David, I think the reason we're a little bit hesitant to give information like that right now, it's because I think people will take that information and extrapolate over the next four quarters. And in reality, we're coming off of what is a really robust period of time in terms of the football season, we'll have a great no doubt season with the final four and basketball which are kind of typically the peak periods and we have to see how the business performs and maybe the slower periods of time around baseball or some of those other sports. Ultimately, we know from the European model that the better will mature over time and be willing to do more in-game betting with respect to those sports like; tennis and golf and things we just don't know to what extent that is going to play out in our business model just yet. And so, I think we're a little hesitant to kind of get ahead of that until we have a good handle on really what the business is going to be on a seasonally adjusted basis.

Operator

Our next question comes from Harry Curtis with Instinet. Please go ahead.

Harry Curtis -- Nomura Instinet -- Analyst

Hey, Josh. I appreciate that answer. Maybe I can squeeze something a little bit more out of you. What is -- so when you think of the incremental revenue that you're getting at these five casinos that now have sports betting facilities.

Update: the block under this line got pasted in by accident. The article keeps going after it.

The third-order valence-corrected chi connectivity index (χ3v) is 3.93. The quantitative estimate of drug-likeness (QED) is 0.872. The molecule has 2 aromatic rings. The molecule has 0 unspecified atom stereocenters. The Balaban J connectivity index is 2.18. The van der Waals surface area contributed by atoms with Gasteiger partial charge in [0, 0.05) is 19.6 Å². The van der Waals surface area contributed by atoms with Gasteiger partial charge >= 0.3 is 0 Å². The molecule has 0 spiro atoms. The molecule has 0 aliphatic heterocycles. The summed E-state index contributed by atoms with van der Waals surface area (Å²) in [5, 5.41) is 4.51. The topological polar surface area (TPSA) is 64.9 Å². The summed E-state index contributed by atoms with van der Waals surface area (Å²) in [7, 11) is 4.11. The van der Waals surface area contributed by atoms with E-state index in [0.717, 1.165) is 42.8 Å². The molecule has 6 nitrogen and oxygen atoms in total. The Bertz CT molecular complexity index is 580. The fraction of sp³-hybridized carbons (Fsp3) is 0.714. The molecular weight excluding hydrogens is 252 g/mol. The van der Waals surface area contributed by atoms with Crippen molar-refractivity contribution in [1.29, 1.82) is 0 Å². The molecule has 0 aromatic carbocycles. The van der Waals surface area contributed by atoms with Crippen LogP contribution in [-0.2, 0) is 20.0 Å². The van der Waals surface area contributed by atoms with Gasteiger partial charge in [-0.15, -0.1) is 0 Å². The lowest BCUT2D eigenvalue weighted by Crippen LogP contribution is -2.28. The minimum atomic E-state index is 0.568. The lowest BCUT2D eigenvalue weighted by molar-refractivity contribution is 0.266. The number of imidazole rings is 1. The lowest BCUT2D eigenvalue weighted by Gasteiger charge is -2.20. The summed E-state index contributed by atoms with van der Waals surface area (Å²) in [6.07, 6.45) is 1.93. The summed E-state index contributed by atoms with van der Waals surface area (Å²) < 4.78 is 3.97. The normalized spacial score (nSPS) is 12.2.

What kind of flow through are you seeing because it is having an impact on your revenues?

Keith Smith -- President and Chief Executive Officer

So I think when you think about sports betting we actually have seven books outside of Nevada, the two we talked about and then two in Mississippi, and there are two pieces of it. There's the profit that we get out of running the book itself and then there is the incremental business we get whether it's through food and beverage or slots or tables. So there's kind of two different revenue and profit streams that we look at because Vanda's running the books and just given the variety of deals we have with them, our cut is profit. So we're making money out of that.

And then we get the profit out of the additional activities while they're on properties, so we haven't quantified that. It certainly is a growing number. It's probably highest at this time of the year during football season, as Josh said running through the NCAA tournament and then it will probably shrink pretty dramatically as we've seen here in Las Vegas over the years. It gets pretty quiet in the sports-betting world after basketball and through the baseball season.